The NTRC will house a newly designed force and moment machine, designed for passenger car, light truck and race car tires. The center will also incorporate state-of-the-art rolling resistance machinery, enabling tire and automotive manufacturers to accelerate the development of green tire technology, reproduce real world emergency events, and improve vehicle highway safety. The data provided by the NTRC will accelerate the development of these technologies and enable another significant leap in the use of computer-aided engineering (CAE) simulation in automotive engineering.
The Virginia Tobacco Indemnification and Community Revitalization Commission is a 31-member body created by the 1999 Virginia General Assembly. Its mission is the promotion of economic growth and development in tobacco-dependent communities, using proceeds of the national tobacco settlement. To date, the commission has awarded 1,252 grants totaling more than $660.7 million across the tobacco region of the Commonwealth and has provided $234 million in indemnification payments to tobacco growers and quota holders. The NTRC supports the commission’s mission by building on the performance engineering and automotive research and development assets in Southside.
"One of the Tobacco Commission’s main goals is to bring prosperity back to our region. This is why the commission invested $5 million into a tire research facility that will be located at VIR. The goal is to develop a new passenger tire that will increase car mileage by three to five miles per gallon," said Danny Marshall, representing the 14th District in the Virginia House of Delegates.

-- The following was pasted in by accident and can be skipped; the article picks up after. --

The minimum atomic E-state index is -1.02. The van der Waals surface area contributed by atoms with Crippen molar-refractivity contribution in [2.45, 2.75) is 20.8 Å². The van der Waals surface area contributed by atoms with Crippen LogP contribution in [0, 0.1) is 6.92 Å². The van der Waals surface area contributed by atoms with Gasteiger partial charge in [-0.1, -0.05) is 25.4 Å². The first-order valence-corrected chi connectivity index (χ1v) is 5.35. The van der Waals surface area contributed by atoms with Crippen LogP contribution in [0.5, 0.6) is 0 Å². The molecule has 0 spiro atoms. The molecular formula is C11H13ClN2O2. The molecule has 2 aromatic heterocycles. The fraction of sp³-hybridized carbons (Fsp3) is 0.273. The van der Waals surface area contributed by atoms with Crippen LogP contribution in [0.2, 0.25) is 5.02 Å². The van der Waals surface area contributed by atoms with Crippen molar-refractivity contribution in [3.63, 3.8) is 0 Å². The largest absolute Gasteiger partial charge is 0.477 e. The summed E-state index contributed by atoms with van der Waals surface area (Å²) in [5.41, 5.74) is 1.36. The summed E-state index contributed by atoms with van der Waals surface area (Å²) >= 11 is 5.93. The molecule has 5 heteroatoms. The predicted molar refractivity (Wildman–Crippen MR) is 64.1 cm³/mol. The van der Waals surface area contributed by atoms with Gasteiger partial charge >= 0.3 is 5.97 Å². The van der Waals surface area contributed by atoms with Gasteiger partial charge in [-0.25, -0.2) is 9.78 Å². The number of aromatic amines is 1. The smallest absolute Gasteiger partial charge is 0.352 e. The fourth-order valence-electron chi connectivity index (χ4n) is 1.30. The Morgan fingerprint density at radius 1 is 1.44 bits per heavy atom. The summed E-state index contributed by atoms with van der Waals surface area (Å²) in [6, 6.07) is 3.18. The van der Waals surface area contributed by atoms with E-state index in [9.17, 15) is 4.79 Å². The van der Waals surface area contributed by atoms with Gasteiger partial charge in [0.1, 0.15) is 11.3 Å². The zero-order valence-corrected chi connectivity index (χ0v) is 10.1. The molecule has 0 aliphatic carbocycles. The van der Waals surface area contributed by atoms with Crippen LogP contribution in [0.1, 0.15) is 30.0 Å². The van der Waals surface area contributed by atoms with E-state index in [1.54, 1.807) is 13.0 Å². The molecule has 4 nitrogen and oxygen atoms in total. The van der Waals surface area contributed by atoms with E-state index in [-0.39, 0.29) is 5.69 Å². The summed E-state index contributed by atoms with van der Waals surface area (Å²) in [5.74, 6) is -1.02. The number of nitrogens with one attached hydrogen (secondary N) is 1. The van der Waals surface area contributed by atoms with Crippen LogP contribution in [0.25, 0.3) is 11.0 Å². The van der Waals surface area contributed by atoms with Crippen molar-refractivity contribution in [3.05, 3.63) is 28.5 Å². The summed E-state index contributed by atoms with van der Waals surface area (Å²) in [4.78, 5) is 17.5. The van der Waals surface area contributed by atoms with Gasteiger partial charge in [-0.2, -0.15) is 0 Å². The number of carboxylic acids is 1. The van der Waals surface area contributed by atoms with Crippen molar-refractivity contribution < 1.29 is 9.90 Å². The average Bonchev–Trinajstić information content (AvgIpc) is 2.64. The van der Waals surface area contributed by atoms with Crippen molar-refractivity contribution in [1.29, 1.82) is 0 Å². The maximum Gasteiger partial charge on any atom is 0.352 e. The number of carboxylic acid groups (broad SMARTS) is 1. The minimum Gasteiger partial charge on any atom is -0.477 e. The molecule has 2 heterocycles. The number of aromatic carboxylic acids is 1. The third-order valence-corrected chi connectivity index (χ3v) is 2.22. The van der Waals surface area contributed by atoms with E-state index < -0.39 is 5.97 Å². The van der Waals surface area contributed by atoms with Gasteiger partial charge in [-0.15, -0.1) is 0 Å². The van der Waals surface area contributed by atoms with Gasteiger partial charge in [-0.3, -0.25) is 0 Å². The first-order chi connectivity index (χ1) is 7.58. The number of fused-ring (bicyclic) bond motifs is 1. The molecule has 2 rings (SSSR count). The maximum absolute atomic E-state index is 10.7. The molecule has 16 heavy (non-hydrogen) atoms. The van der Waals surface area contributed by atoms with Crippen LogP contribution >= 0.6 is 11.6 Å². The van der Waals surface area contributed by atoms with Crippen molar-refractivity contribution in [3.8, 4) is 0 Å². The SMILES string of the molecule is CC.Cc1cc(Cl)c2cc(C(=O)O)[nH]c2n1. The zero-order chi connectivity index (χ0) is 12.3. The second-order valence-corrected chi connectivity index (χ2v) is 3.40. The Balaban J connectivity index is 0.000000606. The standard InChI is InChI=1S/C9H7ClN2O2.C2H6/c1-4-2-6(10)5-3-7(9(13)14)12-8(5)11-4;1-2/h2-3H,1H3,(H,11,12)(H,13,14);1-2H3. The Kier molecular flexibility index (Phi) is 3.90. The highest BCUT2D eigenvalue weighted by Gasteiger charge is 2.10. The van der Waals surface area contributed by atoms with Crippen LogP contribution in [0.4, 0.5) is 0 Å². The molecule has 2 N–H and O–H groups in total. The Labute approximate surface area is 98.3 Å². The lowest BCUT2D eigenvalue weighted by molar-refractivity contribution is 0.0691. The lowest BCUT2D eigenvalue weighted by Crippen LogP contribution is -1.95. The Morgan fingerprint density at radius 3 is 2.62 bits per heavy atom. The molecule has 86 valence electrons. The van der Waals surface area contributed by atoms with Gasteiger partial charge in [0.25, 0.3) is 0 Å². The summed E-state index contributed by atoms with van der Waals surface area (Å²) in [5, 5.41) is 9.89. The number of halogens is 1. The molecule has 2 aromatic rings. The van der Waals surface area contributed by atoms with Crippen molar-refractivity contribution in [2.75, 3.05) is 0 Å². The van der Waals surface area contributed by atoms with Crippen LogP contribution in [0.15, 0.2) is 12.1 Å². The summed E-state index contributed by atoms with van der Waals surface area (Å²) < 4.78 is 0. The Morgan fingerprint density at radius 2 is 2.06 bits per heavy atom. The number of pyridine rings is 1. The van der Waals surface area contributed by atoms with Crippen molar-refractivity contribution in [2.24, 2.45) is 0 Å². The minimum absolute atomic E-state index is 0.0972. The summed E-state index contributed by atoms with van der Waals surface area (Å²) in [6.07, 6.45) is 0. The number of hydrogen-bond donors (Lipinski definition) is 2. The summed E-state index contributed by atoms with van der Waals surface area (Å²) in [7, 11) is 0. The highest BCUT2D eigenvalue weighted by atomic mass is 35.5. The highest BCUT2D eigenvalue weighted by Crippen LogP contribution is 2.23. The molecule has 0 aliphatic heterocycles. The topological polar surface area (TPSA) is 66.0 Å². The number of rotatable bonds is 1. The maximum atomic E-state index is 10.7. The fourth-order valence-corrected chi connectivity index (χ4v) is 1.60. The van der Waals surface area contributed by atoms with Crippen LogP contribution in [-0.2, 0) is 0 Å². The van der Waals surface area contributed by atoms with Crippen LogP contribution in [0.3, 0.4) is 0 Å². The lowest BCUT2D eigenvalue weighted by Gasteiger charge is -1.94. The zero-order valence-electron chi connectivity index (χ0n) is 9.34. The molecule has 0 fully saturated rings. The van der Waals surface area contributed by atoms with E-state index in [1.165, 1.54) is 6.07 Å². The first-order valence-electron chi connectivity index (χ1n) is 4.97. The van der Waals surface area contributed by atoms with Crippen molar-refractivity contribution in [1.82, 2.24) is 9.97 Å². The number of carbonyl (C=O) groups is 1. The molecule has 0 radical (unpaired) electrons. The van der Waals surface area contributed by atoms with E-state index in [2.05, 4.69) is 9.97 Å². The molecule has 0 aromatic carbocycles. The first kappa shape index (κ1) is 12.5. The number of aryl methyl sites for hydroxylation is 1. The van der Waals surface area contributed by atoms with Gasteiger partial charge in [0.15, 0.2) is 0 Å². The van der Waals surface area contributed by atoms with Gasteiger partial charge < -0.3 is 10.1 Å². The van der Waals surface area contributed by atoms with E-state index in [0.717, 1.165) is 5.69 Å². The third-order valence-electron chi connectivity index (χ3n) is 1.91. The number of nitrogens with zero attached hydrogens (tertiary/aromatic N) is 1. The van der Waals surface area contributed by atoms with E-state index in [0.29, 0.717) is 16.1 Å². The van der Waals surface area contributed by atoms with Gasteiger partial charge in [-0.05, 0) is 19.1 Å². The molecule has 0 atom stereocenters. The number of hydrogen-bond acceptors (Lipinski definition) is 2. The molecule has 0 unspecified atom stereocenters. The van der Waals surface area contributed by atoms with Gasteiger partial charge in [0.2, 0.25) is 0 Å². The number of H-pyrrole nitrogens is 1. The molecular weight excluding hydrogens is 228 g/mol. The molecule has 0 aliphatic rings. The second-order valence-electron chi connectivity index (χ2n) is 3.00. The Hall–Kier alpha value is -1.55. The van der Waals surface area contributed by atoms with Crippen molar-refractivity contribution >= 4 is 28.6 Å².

GM engineers and scientists, and Virginia Tech faculty members will work together to conduct research and testing, thus enabling the industry to more rapidly introduce vehicles with the newly developed technology. The NTRC will provide significant research opportunities for the automotive industry, and will create additional research and funding opportunities for vehicle manufacturers, tire manufacturers, the motorsports industry, and government agencies. Engineers and scientists from industry and universities will be offered an educational opportunity in tire and vehicle technology related topics, short courses, distance learning and facility visits. The NTRC will have a significant direct impact on the automotive industry and on the local economy.
Under the leadership of Dingus, the Virginia Tech Transportation Institute has emerged over the past 10 years as an international leader in the transportation research arena. The institute employs an elite team of multi-disciplinary researchers, engineers, technicians, support staff and students and serves as Virginia Tech’s largest university-level research center. The institute is dedicated to conducting applied research from various perspectives by developing and using state-of-the-art tools, techniques, and technologies to solve various transportation challenges. With facilities such as the Virginia Smart Road at its disposal, the institute has earned a unique standing in the transportation research field and is recognized as a "one-stop-shop" for transportation research, evaluation, analysis, and development. By providing real-world research results, the institute is effecting significant change in public policies in the transportation domain on the state, national, and international levels with the ultimate goal of saving lives, improving mobility and enhancing efficiency on our highways.